You are here: Home » International » News » Others
Business Standard

Ecuador earthquake: New aftershocks jolt nation; hopes for survivors evaporate

It has been nearly a week since the 6.0 magnitude earthquake killed more than 600 people and injured thousands

Topics
Ecuador Earthquake

AFP/PTI  |  Pedernales (Ecuador) 

Red Cross members, military and police officers work at a collapsed area after an earthquake struck off Ecuador's Pacific coast on Sunday
Red Cross members, military and police officers work at a collapsed area after an earthquake struck off Ecuador's Pacific coast on Sunday

New aftershocks rattled Ecuador and hopes of finding survivors in the rubble all but evaporated, nearly a week after a huge earthquake that killed more than 600 people and injured thousands.

A 6.0-magnitude quake struck just off the coast of northwest Ecuador around 10:00 p.m (local time) on Thursday, the US Geological Survey said.



It was followed by smaller aftershocks yesterday morning, ranging in magnitude from 4.0 to 5.2, said Ecuador's Geophysics Institute.

The shaking could be felt in Manabi province, most affected by last week's 7.8-magnitude quake, as well as in the provinces of Esmeraldas and Los Rios, and in the cities of Santo Domingo, Guayaquil and the capital Quito.

But there were no immediate reports of new casualties or damage.

A carpenter who declined to give his name was among the legions trying to fetch a few belongings from their ruined homes, despite the heavily damaged roads.

"Why stay?" he asked, his eyes filled with tears. "My wife died. I have nothing left to do here."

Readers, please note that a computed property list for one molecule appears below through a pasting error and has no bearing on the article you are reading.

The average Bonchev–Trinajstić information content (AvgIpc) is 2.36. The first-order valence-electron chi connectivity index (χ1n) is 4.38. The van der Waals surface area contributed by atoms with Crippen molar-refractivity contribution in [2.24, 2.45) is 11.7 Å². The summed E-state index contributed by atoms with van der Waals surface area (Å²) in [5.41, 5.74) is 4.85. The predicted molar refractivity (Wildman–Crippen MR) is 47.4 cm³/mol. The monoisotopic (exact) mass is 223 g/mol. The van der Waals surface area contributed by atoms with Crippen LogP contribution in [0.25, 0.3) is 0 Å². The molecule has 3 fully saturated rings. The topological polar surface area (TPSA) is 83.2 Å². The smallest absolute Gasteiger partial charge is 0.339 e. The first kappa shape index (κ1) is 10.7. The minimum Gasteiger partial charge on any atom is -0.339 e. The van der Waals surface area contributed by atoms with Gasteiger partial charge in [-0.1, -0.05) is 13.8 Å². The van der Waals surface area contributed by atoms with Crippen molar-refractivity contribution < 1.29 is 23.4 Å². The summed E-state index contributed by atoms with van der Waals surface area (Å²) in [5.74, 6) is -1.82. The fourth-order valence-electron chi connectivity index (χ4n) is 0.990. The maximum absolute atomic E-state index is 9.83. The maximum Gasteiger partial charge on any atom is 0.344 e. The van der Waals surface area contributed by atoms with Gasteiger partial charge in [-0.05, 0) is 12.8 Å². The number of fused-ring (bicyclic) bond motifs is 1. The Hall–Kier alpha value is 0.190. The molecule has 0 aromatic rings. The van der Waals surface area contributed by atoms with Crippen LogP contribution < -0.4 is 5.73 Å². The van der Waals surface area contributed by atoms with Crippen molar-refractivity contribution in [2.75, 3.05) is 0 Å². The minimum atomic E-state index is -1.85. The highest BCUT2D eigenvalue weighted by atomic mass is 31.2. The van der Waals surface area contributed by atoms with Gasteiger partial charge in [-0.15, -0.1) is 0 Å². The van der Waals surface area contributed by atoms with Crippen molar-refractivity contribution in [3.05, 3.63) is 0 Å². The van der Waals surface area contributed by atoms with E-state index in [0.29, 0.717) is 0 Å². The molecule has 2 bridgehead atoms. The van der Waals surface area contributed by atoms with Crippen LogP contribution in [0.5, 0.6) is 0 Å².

Ecuadoran authorities say more than 700 aftershocks have struck since Saturday's earthquake, the worst to hit Latin America and the Caribbean since the 2010 quake in Haiti, which killed between 200,000 and 250,000 people.

The official toll from Saturday's quake now stands at 602 dead and 130 missing.

Another 12,492 people were injured and more than 26,000 left homeless.

Nearly 7,000 buildings were destroyed and more than 2,700 damaged.

The United Nations appealed Friday for $72.7 million to provide aid to 350,000 people over the next three months -- about half the number it estimates are in need of help.

Humanitarian organizations warn the country still faces huge risks, as the legions of homeless are now prey to disease-bearing mosquitoes and dirty drinking water.

Electricity and water supplies are only being slowly restored.

Many businesses in affected areas have closed their shutters, fearing looters -- which has made it all the more difficult to find food and basic necessities.

The quake crumpled hundreds of buildings up and down Ecuador's Pacific coast, turning picturesque resort towns into something resembling a war zone.

Dear Reader,


Business Standard has always strived hard to provide up-to-date information and commentary on developments that are of interest to you and have wider political and economic implications for the country and the world. Your encouragement and constant feedback on how to improve our offering have only made our resolve and commitment to these ideals stronger. Even during these difficult times arising out of Covid-19, we continue to remain committed to keeping you informed and updated with credible news, authoritative views and incisive commentary on topical issues of relevance.
We, however, have a request.

As we battle the economic impact of the pandemic, we need your support even more, so that we can continue to offer you more quality content. Our subscription model has seen an encouraging response from many of you, who have subscribed to our online content. More subscription to our online content can only help us achieve the goals of offering you even better and more relevant content. We believe in free, fair and credible journalism. Your support through more subscriptions can help us practise the journalism to which we are committed.

Support quality journalism and subscribe to Business Standard.

Digital Editor

First Published: Sat, April 23 2016. 07:42 IST
RECOMMENDED FOR YOU
.